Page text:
The opinion of the court was delivered by: VINCENT L. BRODERICK
VINCENT L. BRODERICK, U.S.D.J.
This diversity of citizenship case brought pursuant to 28 USC 1332 involves alleged medical malpractice leading to the wrongful death of plaintiff's decedent. Both the decedent and all defendants are citizens of New York. Only the decedent's representative (the nominal plaintiff Liu) resides elsewhere (in Maryland).
While none of the parties raised the question of whether or not jurisdiction exists under these circumstances, I informed the parties of my duty to examine the question on my own initiative and invited their views. I now dismiss this case for lack of subject matter jurisdiction without having considered the merits of any of the claims or defense advanced.
The Judicial Improvements Act of 1988, Public Law 100-702, 102 Stat 4646, added 28 USC 1332(c)(2), providing that for purposes of determining diversity of citizenship "the legal representative of the estate of a decedent shall be deemed to be a citizen only of the same State as the decedent . . ."
The intent of the 1988 amendment was to avoid permitting the residency of fiduciaries for decedents to affect diversity jurisdiction. Prior to 1988 the importance of the residence of a decedent's representative for diversity purposes lent itself to manipulation and forum shopping. See Chappedelaine v. Dechenaux, 8 U.S. (4 Cranch) 306, 2 L. Ed. 629 (1808); Mecom v. Fitzsimmons Drilling Co, 284 U.S. 183, 76 L. Ed. 233, 52 S. Ct. 84 (1931). This, in turn, led to substantial side litigation concerning whether choice of an out-of-state fiduciary was collusively made in order to manufacture diversity, contrary to 28 USC 1359. See McSparran v. Weist, 402 F.2d 867 (3d Cir.1968), cert. denied 395 U.S. 903 (1969); O'Brien v. Avco Corp., 425 F.2d 1030 (2d Cir. 1969).
Wrongful death actions are brought by fiduciary nominal plaintiffs seeking to recompense beneficiaries, in the generic as well as often in the testamentary sense, of the decedent. Nominal plaintiffs bringing wrongful death suits are thus "representatives" of an "estate" of the decedent, although defined by wrongful death statutes and decisions rather than by testamentary instruments.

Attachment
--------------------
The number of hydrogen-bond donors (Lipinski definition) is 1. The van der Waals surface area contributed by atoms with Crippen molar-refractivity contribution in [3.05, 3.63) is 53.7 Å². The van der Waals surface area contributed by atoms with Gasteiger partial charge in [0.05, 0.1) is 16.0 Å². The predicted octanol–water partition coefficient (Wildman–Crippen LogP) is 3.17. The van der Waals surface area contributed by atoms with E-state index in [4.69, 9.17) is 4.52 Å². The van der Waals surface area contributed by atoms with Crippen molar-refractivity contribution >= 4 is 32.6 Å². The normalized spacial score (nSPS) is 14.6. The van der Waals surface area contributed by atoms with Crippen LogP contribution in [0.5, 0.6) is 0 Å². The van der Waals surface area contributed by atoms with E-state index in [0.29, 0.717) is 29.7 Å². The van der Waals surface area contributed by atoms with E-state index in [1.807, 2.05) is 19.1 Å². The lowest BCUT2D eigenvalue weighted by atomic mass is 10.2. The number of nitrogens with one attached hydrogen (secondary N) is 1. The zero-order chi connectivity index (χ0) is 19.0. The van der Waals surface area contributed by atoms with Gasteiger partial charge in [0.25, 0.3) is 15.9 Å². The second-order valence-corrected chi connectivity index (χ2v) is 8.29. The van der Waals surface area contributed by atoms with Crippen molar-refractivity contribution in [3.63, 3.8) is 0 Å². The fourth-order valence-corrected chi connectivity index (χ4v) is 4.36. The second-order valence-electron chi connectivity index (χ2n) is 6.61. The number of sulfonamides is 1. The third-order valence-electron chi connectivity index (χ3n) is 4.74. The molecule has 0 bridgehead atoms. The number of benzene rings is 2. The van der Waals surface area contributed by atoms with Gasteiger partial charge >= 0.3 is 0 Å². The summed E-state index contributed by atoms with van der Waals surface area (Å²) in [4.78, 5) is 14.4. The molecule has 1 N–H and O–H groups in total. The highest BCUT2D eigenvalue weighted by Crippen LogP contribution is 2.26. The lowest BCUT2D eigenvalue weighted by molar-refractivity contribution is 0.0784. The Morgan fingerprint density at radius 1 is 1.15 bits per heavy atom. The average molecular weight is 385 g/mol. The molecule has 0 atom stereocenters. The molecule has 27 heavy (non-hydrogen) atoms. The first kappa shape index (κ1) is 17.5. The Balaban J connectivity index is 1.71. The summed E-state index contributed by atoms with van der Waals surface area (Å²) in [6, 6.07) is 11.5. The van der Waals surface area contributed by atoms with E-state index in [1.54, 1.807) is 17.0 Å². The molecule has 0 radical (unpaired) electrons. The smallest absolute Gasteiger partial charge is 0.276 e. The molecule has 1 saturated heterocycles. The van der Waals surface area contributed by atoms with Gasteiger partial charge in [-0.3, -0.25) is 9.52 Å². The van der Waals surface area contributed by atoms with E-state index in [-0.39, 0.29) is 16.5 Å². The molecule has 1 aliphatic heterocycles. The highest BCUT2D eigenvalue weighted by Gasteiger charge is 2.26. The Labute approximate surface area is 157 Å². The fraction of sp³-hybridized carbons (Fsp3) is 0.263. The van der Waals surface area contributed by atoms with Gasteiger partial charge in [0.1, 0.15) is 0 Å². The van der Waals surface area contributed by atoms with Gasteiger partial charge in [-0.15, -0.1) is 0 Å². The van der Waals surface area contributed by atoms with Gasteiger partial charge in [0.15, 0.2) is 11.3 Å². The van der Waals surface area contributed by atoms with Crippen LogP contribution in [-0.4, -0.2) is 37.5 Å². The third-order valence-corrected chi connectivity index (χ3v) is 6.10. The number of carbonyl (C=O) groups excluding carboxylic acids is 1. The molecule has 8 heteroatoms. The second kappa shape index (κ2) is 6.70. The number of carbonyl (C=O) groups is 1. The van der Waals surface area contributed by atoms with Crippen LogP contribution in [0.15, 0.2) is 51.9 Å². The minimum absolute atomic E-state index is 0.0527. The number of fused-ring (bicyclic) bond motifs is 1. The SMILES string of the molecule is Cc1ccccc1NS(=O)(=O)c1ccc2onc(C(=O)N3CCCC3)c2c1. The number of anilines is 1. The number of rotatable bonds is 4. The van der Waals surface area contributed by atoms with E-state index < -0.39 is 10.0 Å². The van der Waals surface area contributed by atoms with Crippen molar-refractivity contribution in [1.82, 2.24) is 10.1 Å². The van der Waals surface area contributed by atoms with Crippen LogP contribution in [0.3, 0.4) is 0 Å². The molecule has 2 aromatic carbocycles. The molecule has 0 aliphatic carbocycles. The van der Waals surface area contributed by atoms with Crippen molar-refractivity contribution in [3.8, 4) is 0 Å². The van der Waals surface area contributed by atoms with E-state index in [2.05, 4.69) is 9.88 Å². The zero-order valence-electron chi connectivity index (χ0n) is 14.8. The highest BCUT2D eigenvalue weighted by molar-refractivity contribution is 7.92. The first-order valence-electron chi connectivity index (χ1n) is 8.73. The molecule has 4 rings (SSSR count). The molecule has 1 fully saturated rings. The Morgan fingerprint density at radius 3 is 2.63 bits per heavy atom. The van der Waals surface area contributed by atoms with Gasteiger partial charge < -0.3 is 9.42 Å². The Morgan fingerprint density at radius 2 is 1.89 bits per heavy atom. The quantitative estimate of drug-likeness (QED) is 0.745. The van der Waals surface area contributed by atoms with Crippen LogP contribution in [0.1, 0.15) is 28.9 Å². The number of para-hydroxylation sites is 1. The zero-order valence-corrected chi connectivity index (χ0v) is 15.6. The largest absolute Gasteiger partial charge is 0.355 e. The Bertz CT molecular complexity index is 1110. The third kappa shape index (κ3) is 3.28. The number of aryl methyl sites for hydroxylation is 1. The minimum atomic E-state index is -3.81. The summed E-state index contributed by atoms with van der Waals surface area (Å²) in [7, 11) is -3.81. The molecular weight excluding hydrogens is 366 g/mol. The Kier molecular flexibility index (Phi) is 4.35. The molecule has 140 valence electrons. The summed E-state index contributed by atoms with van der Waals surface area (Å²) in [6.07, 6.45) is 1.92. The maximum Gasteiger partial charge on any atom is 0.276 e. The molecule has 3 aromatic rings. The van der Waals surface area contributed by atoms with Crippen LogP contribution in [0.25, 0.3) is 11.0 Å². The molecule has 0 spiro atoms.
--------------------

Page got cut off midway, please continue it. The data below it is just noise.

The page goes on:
Neither the text of 28 USC 1332(c)(2) nor this interpretation either expands or contracts federal diversity of citizenship jurisdiction.
Instead, it pinpoints more accurately the questions relevant to the objectives of diversity, insuring against local partiality in litigation, while reducing the amount of controversy over operative facts determining the existence of non-existence of such jurisdiction.
Holding the citizenship of the decedent determinative for diversity purposes respects the purposes of the diversity of citizenship provision of Article III of the Constitution, by permitting invocation of federal diversity jurisdiction where there may be a risk of local prejudice.
At the same time, this interpretation of 28 USC 1332(c)(2) avoids unnecessary additions to federal judicial dockets because of manipulation of jurisdiction or disputes concerning existence of diversity. See Fed.R.Civ.P. 1. Local prejudice is most unlikely to exist in wrongful death suits in which the decedent and defendants were citizens of the same State.
The interpretation adopted here was also reached in Green v. Lake of the Woods County, 815 F. Supp. 305 (D Minn 1993).